Every good road trip needs some sightseeing on the way, so they take the scenic route to the Cedar forest. Gilgamesh has five terrifying dreams about falling mountains, thunderstorms, wild bulls, and a thunderbird that breathes fire. Because he’s still an idiot, he decides that these are good omens.

When they eventually get to the Cedar Forest, a fierce battle breaks out between them and Humbaba, the guardian of the forest. The boys are terrified, but they whisper some very sweet sweet nothings to each other, so that’s nice. Seeing that it’s all about to go completely south, the sun-god decides ties Humbaba up in 13 winds (I’m guessing he just forgot to bring rope). This makes him MUCH easier to kill. Gilgamesh and Enkidu celebrate by chopping down half the forest.

A little while later, the goddess Ishtar notices how great Gilgamesh looks in his armour, and how marvelous he is at killing things. Gilgamesh rejects her because apparently she treats her lovers badly. So that goes to show that irony was alive and well in the ancient world.

Ishtar doesn’t take the rejection as well as she might, and sends the bull of heaven to avenge her honour. The bull obliges by wreaking havoc in the city. Enkidu and Gilgamesh oblige by killing it. Gilgamesh shows a real streak of maturity by throwing one of its legs at the rejected (and by now, probably dejected) goddess. The whole city throws a massive party, but Enkidu has an ominous vision about a failure heading his way. In the dream, the gods are fed up with the pair of heroes for killing Humbaba, not to mention their favourite bull, and decide that one of them needs to die. He then had a second dream so terrifying that it kills him. Gilgamesh refuses to believe that his friend has died, and clings to the body until a maggot falls out of the nose, which seems to prove things quite definitely.

Gilgamesh throws him a massive funeral, and then takes to the wild. He wanders around covered in animal skins, grieving for his friend, but also terrified now about the idea of his own death, which up till now, he seems not to have thought very much about. The obvious solution is to avoid it completely, so he goes in search of Utnapishtim to learn the secret of eternal life. He travels beneath the mountains and past a very happily married pair of scorpion-people, until he arrives at the end of the world… where he finds a pub. He goes in for a beer, because – let’s face it – he hasn’t had a great couple of months. The bartender is a goddess called Siduri. In classic bartender fashion, she listens to his sorrows and offers up some classic advice: “all mortals must die”. She tries to encourage him to go back and enjoy the rest of his life while he still has it, but – in classic woeful drunk fashion – he ignores her advice completely. She gives up, probably because arguing with drunk people is pointless, and tells him how to cross the sea. He finds the ferryman exactly where Siduri said he would. Unfortunately, Gilgamesh throws a spontaneous tantrum at this point and destroys the objects that would have allowed him to cross the waters of death. The ferryman sets him to work, and he has to cut down 120 trees to use as barge poles instead. Lots of deforestation in ancient literature.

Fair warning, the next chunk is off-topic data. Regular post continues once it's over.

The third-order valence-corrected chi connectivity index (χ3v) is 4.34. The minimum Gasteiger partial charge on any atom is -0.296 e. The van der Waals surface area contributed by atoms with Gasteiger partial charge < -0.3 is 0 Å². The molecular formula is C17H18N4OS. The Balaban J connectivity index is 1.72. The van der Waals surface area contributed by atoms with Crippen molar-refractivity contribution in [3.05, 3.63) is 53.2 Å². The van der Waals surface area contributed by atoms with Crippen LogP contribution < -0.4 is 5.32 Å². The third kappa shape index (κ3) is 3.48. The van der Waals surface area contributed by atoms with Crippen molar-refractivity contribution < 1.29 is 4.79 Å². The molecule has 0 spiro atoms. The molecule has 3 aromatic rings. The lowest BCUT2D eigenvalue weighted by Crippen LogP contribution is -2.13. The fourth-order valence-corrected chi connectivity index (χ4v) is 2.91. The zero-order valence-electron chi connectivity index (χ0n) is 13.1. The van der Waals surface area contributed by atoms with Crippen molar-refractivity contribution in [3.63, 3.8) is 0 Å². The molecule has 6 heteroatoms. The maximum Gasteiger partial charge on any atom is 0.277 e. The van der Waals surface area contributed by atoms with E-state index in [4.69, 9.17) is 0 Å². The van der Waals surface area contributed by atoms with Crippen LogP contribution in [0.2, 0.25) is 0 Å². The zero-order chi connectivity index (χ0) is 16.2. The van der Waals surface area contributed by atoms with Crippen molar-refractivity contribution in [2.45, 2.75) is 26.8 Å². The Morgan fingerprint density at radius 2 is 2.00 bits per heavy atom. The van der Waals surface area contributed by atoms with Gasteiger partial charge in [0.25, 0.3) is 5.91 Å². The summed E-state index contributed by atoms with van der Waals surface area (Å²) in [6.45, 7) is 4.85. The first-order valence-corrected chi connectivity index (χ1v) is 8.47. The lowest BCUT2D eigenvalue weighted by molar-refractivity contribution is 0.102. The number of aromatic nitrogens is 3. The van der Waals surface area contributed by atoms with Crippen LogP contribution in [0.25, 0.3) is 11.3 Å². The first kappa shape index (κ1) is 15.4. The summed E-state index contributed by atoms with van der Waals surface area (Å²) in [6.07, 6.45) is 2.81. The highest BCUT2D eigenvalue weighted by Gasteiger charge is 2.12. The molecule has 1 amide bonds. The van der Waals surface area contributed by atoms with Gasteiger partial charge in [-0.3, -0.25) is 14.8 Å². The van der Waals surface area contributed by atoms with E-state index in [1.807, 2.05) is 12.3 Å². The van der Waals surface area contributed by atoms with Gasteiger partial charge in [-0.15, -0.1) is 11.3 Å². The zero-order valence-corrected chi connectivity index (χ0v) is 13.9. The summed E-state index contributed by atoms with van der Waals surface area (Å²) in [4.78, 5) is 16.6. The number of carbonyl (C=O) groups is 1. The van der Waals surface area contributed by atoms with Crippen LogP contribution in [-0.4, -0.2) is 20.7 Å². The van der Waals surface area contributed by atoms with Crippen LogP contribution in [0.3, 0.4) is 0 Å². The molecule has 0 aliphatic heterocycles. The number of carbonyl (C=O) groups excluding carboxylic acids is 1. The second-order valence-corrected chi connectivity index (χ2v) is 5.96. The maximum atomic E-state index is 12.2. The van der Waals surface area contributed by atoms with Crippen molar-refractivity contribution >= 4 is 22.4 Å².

Gilgamesh’s efforts are wasted though, because when he does finally cross the sea, and meets up with Utnapishtim, the latter reprimands him in no uncertain terms, telling him that trying to fight the fate of a human life is pointless, and spoils the joy of living. He then recounts the story of his own immortality – and this is the bit that so excited George Smith that he became a temporary stripper. Utnapishtim says that the gods decided to send a great flood, but the god Enki warned him and told him to build a big boat. More deforestation ensued, until he had a big enough ship to load in two of every animal and bob on top of the flooded world until the weather improved a bit. Some of the gods were so impressed that they gave him eternal life as a reward – but it was a one time deal. To prove his point Utnapishtim challenges Gilgamesh to stay awake for six days and seven nights. Gilgamesh has every intention of doing this, but falls asleep pretty much immediately. The moral of the story is that he cannot conquer death when he cannot even conquer sleep. Gilgamesh is miserable, feeling that every chance of immortality has been taken away from him. He travels back feeling very sorry for himself, but when he sees the walls of Uruk he realises how beautiful the city is. He decides to stop being a jackass, and to achieve immortality in reputation instead.

So there we go – the epic of Gilgamesh! If that sounded a little disjointed to you – don’t worry, you didn’t miss anything. It is a little jointed, partly because it was written as separate poems, and partly because bits are still missing.

As The poet and scholar Michael Schmidt suggests in a fantastic book called “Gilgamesh: The Life of a Poem”, this epic can’t be read as a finished, polished composition like the Illiad or the Odyssey. Instead, he suggests, you have to approach it a little more like life, more untidy, more ambiguous, with bits missing and questions that can’t be answered. And the beauty of that messiness is exactly the point of the story, and exactly the thing that Gilgamesh, eventually, manages to learn. Gilgamesh started out being called a god and Enkidu started out being called animal. The Epic of Gilgamesh, and his eventual redemption, is really the story of their becoming human together.